On the social network’s 800 million-user shopping site, one Internet standup is offering “toilet paper, extra long roll” for $69,4202—it’s a CVS receipt wound around the toilet paper dispenser. Another wants to sell you the “last roll of toilet paper in the world,” marked at $10,000. As a last resort, yet another smart aleck is advertising $90 toilet paper alongside a photo of sandpaper. “Don’t go without during this crisis,” it reads.
In reality, there’s no toilet paper crisis. Unlike imports such as iPhones and flat-screen TVs, most U.S. toilet paper comes from domestic factories, buffering supplies from a drop in production in China, where the viral outbreak started. Georgia-Pacific, maker of AngelSoft and Quilted Northern, is boosting its U.S. production. Proctor & Gamble, which makes Charmin brand toilet paper, Bounty paper towels and Puffs facial tissue, says production at its U.S. plants is at record highs. “Demand continues to outpace supply, but we are working diligently to get product to our retailers as fast as humanly possible,” says P&G spokeswoman Loren Fanroy.
Which makes it all the more absurd that anxious shoppers stripped supermarket shelves of every last double-ply roll. Relishing the irony, Kim Marie, a 42-year-old naturopathic practitioner from Manorville, New York, decided this week to flog “vintage toilet paper” on Facebook Marketplace. For just $55,990, she’s showcasing a water-damaged and rotting roll mounted on a rustic wall, closing with the Craigslist battlecry of overpriced junker listings, “no low ballers, I know what I got.” Marie, who regularly sells vintage housewares on the site, says she has received no serious inquiries. Just as well, since the item listed isn’t actually in Marie’s possession— it was a funny photo texted to her by her husband. She threw it up on Marketplace “to lighten the mood.”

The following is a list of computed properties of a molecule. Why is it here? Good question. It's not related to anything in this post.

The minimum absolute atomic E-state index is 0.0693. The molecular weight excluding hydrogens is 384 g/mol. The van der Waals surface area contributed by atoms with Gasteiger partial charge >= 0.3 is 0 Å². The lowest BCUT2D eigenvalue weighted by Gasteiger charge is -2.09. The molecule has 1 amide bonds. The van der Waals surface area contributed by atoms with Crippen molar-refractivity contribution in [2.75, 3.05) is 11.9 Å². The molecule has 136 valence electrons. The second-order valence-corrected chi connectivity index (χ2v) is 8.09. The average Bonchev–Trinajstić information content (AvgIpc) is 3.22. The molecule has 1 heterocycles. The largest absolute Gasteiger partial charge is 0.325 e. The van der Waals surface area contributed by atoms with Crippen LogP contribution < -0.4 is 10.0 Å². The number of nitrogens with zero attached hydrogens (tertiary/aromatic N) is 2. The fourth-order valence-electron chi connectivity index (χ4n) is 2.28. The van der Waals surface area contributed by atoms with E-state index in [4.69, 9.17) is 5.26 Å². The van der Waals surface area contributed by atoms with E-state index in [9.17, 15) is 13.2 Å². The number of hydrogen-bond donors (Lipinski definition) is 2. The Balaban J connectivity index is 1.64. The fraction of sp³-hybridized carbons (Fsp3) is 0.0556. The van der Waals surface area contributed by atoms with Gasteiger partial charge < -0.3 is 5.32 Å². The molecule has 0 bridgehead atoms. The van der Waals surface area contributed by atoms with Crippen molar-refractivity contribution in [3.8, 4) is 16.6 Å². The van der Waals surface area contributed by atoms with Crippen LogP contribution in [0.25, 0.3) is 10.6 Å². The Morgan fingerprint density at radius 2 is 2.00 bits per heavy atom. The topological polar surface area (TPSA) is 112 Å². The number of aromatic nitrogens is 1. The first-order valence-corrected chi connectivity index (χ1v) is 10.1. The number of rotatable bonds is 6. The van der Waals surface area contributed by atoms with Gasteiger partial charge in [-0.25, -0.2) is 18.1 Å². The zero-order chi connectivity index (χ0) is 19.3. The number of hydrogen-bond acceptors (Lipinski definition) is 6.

It was the “organic toilet paper,” a $10 baggie of leaves listed on Facebook Marketplace by her brother’s girlfriend, that inspired Liz Stoppiello, 27. The stay-at-home mom usually sells items like car seats and books on Facebook Marketplace. This week she’s offering “washable crochet toilet paper! Been used only a cpl times” for a cool $100. The advertised off-white crochet squares, wrapped around a cardboard tube, look worthy of an Etsy storefront. It took about 30 minutes to make. She just wanted to “get a good laugh” from people and to promote her crochet-oriented Facebook page. “You never know if anyone will start to desperately need handmade items in the near future lol,” she said via email.
Her fellow Marketplace posters might be in on the joke, but Facebook’s bots are not. The social network, which uses artificial intelligence to help monitor content and warned Monday that its systems may have removed some COVID-19-related posts in error, had flagged Traichel’s toilet paper ad for unprocessed wood as “under review.”
Facebook “must be so flooded they don’t know what to do,” Traichel emailed, adding an “lol.” He isn’t interested in making a profit, at least not on his firewood. “If people really need toilet paper, I’ll give ‘em a roll.”
Houseparty: Is The Hit Coronavirus Lockdown App Safe?
Houseparty, with 10 million downloads on Android and millions more on iPhones (Apple won’t confirm exact numbers), has become one of, if not the hit app of the coronavirus shutdown. Vogue even called it “the quarantine app you need to download immediately.”